“All Horses Jump, No Chipped Paint” – Is This Your Sunday School Motto?

I have a miniature carousel horse that sits on my desk at the office.  It is a constant reminder of a story I once heard about Walt Disney.  Walt loved carnival rides as a child.  His favorite one was the carousel.  He reflected on an experience he had as a very young man that, unknown to him at the  moment, would change his life (and probably make a big impact on yours, too).

He had waited in line to ride the carousel one night, amazed at the swirling of colors and light against the dark night sky.  He could hardly wait to take his turn and ride the carousel!  He gave the attendant his ticket and quickly mounted one of the carousel horses.  The carousel began to turn slowly at first, then it picked up speed.  To Walt Disney’s dismay, he had picked a horse that was broken.  The horse didn’t “jump” like the rest of the horses.  He was very disappointed.  If that wasn’t enough, he took a good look at the horse and realized that the paint had become chipped in many places; some people had even carved their initials into it.  This was not the experience he had hoped for…and it certainly wasn’t the experience he’d payed for.  Little did Walt Disney know it, but this experience would be the catalyst for his dream of a magical theme park where excellence would reign.  Walt’s motto for DisneyLand became “All horses jump, no chipped paint,” and was a challenge to each and every employee to create an experience for guests that was nothing short of excellent.  No disappointments…no letdowns…just amazing, quality experiences day after day, week after week, year after year for his guests.  What does Walt’s “All horses jump, no chipped paint” motto have to do with your Sunday School?  Everything.

In his class book The Frog in the Kettle, George Barna noted that “Local churches must take a  hard look at their performance and dedicate themselves to excellence in all they do.  In today’s marketplace, people are critical and unforgiving.  They have high expectations, and they give an organization only one chance to impress.  In this type of environment, a church would be better off doing a few things with excellence rather than many things merely adequately.”    Thom Rainer noted something similar in his book Breakout Churches: “The breakout churches were not churches of excellence in every conceivable area.  They chose the areas in which they could be excellent and did not attempt to do everything else” (p.134).  In Ken Hemphill’s classic book on Sunday School, Revitalizing the Sunday Morning Dinosaur, he also noted that plateaued churches managed to break out of their flatline growth pattern by placing a renewed emphasis on their Sunday School.  Excellence matters.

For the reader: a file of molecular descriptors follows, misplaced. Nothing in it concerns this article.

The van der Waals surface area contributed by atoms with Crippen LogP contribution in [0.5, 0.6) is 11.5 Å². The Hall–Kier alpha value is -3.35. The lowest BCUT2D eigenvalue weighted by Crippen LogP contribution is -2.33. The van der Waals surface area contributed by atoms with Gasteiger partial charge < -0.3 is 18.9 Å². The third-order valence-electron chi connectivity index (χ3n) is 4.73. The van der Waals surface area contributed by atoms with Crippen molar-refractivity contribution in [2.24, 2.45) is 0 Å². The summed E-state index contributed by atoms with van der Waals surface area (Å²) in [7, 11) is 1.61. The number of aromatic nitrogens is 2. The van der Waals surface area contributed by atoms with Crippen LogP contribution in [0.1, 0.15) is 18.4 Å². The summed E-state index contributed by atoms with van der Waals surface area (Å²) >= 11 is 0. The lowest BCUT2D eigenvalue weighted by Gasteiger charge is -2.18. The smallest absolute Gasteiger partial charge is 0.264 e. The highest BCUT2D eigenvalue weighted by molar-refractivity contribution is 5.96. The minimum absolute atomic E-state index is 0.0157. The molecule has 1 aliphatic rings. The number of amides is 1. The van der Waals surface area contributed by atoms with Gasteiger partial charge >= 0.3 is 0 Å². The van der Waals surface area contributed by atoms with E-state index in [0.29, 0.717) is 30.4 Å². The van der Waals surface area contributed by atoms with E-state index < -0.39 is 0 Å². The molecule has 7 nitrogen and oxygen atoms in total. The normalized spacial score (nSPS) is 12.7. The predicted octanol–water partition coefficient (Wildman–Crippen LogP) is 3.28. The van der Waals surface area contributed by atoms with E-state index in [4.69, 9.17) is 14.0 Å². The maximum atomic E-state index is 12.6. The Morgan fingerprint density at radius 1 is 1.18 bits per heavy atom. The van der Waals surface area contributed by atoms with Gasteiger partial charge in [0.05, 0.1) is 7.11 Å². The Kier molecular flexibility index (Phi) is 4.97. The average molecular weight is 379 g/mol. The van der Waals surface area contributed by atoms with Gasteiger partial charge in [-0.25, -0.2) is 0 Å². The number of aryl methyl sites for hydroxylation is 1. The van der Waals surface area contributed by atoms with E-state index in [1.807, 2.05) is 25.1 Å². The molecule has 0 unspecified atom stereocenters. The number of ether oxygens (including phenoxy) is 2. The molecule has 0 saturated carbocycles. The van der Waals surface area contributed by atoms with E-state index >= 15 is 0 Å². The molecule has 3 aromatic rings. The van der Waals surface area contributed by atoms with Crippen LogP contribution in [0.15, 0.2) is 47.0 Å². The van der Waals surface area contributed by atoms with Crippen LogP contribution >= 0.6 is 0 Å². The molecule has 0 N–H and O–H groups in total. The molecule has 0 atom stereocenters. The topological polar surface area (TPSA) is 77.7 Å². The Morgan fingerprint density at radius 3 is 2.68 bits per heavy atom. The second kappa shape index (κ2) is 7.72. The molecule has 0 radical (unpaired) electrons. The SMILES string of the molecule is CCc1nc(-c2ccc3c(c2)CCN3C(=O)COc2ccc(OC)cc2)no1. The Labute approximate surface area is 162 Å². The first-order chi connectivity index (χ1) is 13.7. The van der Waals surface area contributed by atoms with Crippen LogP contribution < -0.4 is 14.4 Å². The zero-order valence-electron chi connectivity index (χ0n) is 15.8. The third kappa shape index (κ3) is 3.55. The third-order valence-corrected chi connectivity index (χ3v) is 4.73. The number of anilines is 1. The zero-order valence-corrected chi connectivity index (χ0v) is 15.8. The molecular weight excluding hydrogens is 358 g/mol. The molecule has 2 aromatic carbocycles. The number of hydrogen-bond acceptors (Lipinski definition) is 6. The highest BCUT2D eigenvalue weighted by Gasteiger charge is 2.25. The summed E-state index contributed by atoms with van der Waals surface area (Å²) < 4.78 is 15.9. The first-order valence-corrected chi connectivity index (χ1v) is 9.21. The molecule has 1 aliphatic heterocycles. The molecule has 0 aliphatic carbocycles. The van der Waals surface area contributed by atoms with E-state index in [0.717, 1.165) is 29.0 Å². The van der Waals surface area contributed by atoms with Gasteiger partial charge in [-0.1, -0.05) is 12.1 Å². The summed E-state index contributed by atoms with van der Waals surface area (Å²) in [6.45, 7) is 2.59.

You might be wondering what excellence looks like in the Sunday School.  I’d like to first  suggest a definition of excellence that goes like this:  “Excellence is an attention to the detail.” Think about that for a moment.  If you pay attention to details, excellence must happen.  Excellence is in the small things.  Take care of those and you’ll be an excellent Sunday School.

Here are some ways your Sunday School and/or Sunday School class can practice excellence:

  1. Wear name tags – If David Francis is reading this, he’s probably smiling about right now.  David (Director of Sunday School for LifeWay Christian Resources) is a big proponent of using nametags in Sunday School.  I am, too.  Nametags help people get to know one another, and they “level the playing field” so that guests look like everyone else.  There’s nothing worse than visiting a Sunday School class and not being given a nametag while the members proudly wear theirs.  Think this doesn’t happen?  It’s happened to me numerous times as my wife and I have been searching for a new church home!
  2. Have plenty of chairs – nothing says “we didn’t plan on you being here” more than a group not having enough chairs for members and guests.  Talk about awkward!
  3. Provide guests with learner books – What a low-cost way to invite a guest back to your Sunday School class!  Give each guest their own copy of the learner book your class uses and build an expectation that guests will return the next Sunday.
  4. Use a variety of teaching methods – If your learners know what’s coming, it’s time to throw out your playbook and get a new one.  Move beyond lecture and use other teaching methods to help learners actively engage in Bible study.
  5. Clear signage – Be sure that your classroom is easily identified from the hallway.
  6. Great follow-up – Once a guest visits your class, don’t delay in making contact and telling him/her thanks for being your guest in class.  Contact by a church member is several times more effective than contact by church staff (guests will expect a contact from a church staffer, but contact from a church member is a welcome surprise
  7. Start and end on time – It may seem insignificant, but it’s important to be respectful of people’s time.  Watch the clock and manage your time in class.

Again, these are small things, but excellence is in the details.  Think about even more ways you can create a culture of “All horses jump, no chipped paint” in your Sunday School.  Post your ideas here for others to learn from!

My next post is going to be a very special one on the I-Factor and the power of one…watch for it in a few days!

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